Ted Grimsrud—April 9, 2021
A number of years ago in some South American country, so the story goes, there was a white wall on the side of a grocery store where the face of Jesus suddenly appeared after a thunderstorm. Hundreds of people came to pray to the image of Jesus and some of the sick went away cured. But then, a few days later, there was another thunderstorm, and this Jesus figure was revealed to actually be just a picture of Willie Nelson—there had been a poster of Willie on the wall that had been painted over some time before and the rain had washed the paint off. Now Willie’s pretty cool, but it was the picture of Jesus that brought the crowds. People do pay attention to Jesus.
With this post, I want to continue further reflections on why we pay attention to Jesus, what about his message brings us good news. I suggested in my first post in this series that many elements of the popular interest in Jesus in our society and actually around the world do contain quite a bit of wisdom. The motivations that fuel paying attention to Jesus for many people (Christian and non) often flow out of a desire to embrace life, to live compassionately, and to impact the world for the better.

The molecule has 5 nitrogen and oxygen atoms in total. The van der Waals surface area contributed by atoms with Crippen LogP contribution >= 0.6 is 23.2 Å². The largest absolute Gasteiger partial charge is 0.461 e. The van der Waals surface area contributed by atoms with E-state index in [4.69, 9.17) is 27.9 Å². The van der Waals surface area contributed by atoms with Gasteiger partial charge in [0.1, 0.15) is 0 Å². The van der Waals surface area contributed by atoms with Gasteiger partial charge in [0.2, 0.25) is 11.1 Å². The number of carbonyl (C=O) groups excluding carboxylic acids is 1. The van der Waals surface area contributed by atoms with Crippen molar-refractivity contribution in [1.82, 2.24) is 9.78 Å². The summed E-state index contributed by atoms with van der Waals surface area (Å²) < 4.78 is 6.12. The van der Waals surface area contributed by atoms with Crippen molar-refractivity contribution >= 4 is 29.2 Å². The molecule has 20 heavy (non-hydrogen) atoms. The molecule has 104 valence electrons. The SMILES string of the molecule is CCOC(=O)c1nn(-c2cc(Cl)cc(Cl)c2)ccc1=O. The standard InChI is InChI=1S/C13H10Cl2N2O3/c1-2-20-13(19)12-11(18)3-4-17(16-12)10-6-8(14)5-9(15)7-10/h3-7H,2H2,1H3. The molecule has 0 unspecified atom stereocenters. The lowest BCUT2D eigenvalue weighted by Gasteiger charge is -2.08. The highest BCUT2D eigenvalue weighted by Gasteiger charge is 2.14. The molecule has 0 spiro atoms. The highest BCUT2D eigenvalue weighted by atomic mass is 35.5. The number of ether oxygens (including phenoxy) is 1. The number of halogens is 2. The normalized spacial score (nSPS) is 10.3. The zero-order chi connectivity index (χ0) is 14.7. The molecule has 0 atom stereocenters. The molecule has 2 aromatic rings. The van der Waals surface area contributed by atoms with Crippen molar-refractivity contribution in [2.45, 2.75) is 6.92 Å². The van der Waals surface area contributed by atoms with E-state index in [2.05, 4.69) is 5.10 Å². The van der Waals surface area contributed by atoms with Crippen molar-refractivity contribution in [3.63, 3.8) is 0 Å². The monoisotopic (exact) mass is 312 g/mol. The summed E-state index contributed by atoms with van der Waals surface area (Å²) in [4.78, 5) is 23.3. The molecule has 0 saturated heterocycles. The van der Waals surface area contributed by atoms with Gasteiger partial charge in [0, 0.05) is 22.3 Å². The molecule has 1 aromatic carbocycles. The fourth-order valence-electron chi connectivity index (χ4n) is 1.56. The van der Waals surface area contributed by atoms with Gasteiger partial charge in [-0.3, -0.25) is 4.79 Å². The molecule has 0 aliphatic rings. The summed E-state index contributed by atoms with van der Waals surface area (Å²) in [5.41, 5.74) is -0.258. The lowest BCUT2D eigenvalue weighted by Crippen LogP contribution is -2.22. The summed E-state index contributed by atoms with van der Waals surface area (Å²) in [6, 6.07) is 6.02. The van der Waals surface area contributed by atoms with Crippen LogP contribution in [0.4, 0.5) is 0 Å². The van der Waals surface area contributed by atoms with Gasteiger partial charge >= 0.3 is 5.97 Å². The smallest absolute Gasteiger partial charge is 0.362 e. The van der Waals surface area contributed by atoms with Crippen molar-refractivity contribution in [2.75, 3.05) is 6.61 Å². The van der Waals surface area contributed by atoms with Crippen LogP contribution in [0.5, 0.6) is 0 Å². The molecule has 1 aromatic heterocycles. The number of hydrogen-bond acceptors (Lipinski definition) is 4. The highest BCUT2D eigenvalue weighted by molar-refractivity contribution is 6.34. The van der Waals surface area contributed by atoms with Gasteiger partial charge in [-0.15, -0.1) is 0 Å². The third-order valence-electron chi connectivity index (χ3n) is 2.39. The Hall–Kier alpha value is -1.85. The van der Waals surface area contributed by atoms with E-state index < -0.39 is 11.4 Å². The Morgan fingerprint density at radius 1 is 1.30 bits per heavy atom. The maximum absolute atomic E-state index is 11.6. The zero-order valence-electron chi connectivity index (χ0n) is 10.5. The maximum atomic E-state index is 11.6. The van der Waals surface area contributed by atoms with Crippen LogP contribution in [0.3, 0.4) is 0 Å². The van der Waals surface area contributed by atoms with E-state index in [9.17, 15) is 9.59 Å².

I hope in these posts to look more closely at the actual gospel story of Jesus, maybe in part to challenge, deepen, and correct the popular impulses—but I think, also, to confirm and affirm those impulses.
Jesus and the Bible’s songs
Our first step in approaching Jesus, I think, should be to situate him in the broader biblical story. Now we could do this in various ways—a barrage of historical facts, a litany of prophesies, or finding biblical groundings for the doctrines and creeds of Christendom. I want to take a different approach, though. Let’s look quickly at a few of the Bible’s songs—words of poetry, words of singing. Now, we will see, I think—as we should expect—when we look at songs, we look at a form of communication notable for its vulnerability, its emphasis on emotion, on intuition, on hope, and on longing.